You'd be forgiven thinking that rally-raids are about deserts and dust but the FIA World Cup for Cross Country Rallies and Bajas kicks off here in the snowy forests near St Petersburg, in the aptly named Northern Forest Baja. Missing from the full calendar for the last two years the popular event was run as a candidate round with the aim of being restored to its rightful place to the championship in 2014.

The ski resort of Igora hosted the HQ and 43 crews passed through scrutineering to line up in a lightly falling snow for the prologue. 4km of sweeping turns and jumps along a specially ploughed track with thick walls of snow either side was all the teams had to negotiate... but it turned into a nightmare for a couple of the top teams...

Boris Gadasin, new G-Force Proto
Boris Gadasin, new G-Force Proto

Photo by: Robb Pritchard

First away was Boris Gadasin the '0' course opening car, the startling new G-Force. It has an opinion-polarising body-shape but the 8.2l V8 roaring through the trees sounded amazing.

Top rookie at this year's Dakar Vladimir Vasiliev was first contender away, dancing his older G-Force Proto between the banks and he ended up blitzing the field, a full 6 seconds ahead of ex WRC star Harri Rovanpera in his Mitsubishi. “It was very difficult as everything is new for me,” said the Finn. “I am used to driving with pace notes but here I need to tackle a road I don't know, with not many details from my co-driver. The last time I drove a rally without reconnaissance was 20 years ago, which is a long time!”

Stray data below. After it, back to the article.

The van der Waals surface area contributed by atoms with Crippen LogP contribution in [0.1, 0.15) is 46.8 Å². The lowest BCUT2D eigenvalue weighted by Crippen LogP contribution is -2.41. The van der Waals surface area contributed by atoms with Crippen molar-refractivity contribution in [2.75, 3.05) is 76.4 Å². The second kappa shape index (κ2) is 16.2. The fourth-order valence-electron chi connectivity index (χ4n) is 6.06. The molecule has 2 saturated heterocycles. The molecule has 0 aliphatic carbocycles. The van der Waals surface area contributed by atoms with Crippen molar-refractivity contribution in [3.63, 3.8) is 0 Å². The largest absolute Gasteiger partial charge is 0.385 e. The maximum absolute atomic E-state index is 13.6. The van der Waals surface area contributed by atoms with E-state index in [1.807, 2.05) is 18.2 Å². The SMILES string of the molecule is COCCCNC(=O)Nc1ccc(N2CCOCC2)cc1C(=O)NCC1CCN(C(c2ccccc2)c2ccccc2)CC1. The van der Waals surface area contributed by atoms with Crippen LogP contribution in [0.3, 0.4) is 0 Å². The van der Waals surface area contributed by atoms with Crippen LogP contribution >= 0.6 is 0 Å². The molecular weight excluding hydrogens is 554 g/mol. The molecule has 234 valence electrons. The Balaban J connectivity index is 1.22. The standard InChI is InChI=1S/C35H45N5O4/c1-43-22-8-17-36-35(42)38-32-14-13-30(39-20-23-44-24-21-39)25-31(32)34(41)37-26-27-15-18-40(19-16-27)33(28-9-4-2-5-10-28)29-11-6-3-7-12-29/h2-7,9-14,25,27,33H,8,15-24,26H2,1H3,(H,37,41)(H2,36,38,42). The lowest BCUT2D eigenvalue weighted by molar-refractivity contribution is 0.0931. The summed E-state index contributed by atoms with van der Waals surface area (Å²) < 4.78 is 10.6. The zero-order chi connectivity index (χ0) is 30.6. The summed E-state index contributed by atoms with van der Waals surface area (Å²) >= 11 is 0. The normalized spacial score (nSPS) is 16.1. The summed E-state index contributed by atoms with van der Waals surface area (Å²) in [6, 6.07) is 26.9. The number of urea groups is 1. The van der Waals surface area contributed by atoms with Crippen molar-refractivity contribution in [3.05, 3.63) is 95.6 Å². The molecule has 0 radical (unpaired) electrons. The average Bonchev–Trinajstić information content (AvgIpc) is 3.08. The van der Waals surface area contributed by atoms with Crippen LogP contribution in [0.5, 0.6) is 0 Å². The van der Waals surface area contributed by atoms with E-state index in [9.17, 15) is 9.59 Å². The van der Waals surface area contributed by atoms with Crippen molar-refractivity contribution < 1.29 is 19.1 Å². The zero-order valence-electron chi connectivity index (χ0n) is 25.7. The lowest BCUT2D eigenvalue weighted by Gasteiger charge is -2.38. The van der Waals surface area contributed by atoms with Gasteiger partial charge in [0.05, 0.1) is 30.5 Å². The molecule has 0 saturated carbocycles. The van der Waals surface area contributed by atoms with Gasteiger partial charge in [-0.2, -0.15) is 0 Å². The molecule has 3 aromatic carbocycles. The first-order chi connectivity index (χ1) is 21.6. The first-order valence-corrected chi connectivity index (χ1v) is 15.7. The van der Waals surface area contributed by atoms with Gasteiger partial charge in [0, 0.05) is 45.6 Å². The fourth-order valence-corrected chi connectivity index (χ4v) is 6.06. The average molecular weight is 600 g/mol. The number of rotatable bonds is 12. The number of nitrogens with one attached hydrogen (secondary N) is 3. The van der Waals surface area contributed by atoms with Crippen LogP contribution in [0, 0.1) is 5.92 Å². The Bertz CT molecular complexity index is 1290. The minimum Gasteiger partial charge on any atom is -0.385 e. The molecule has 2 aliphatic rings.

But not everyone got around the course without incident. Ruslan Misikov in his stunning new Nart Time BMW lost over 19 minutes. “There was a sharp turn after a crest and it looked as if it went straight on... and we got stuck on top of a snow bank with the wheels spinning. Of course, I am disappointed, we were pushing for podium…” Other unfortunate names in the field included Ilya Kuznetzov, also back from the Dakar where he was competing in a SAM Mercedes. He found the same snow bank as Misikov. Alexey Burkut only got 2000 metres before the gearbox on his Subaru broke and Andrey Rudskoy found that his 200 Series Land Cruiser was a bit wider than the track and ripped a wheel off on a tree.

Baja action
Baja action

Photo by: Robb Pritchard

With three runs through the same 100km stage the second day saw the real action. Fast and sweeping roads alternated with tight and rough tracks that threaded through the endless trees and to punish even the slightest mistake every twist and turn was lined by unforgiving snow banks.

On TV the news was all about the thunderous Russian skies but it was thunder in the forests as Vasiliev blasted away n his awesome sounding 7l V8, and an hour and 18 minutes later he was first at the finish control. But after loosing 2 minutes changing a tyre punctured on a sharp tree root he wasn't first on the time sheets. Leading the field was Jouni Matti Ampuja, a driver perhaps overshadowed in the pre-event build up by his well-known team mate Harri Rovenpera. “We only did 10km of testing before the race so we didn't really know what to expect,” he said. His name might be new to most people but with 15 years of rallying experience in his native Finland driving fast on snow and ice certainly isn't new. But while one RE Auto Klub driver was happy with his performance Rovenpera had a rather less successful stage in the sister Mitsubishi after a roll cost some 25 minutes. “The road is harder than I thought,” he smiled and the 2nd loop wasn't any easier as he lost power steering...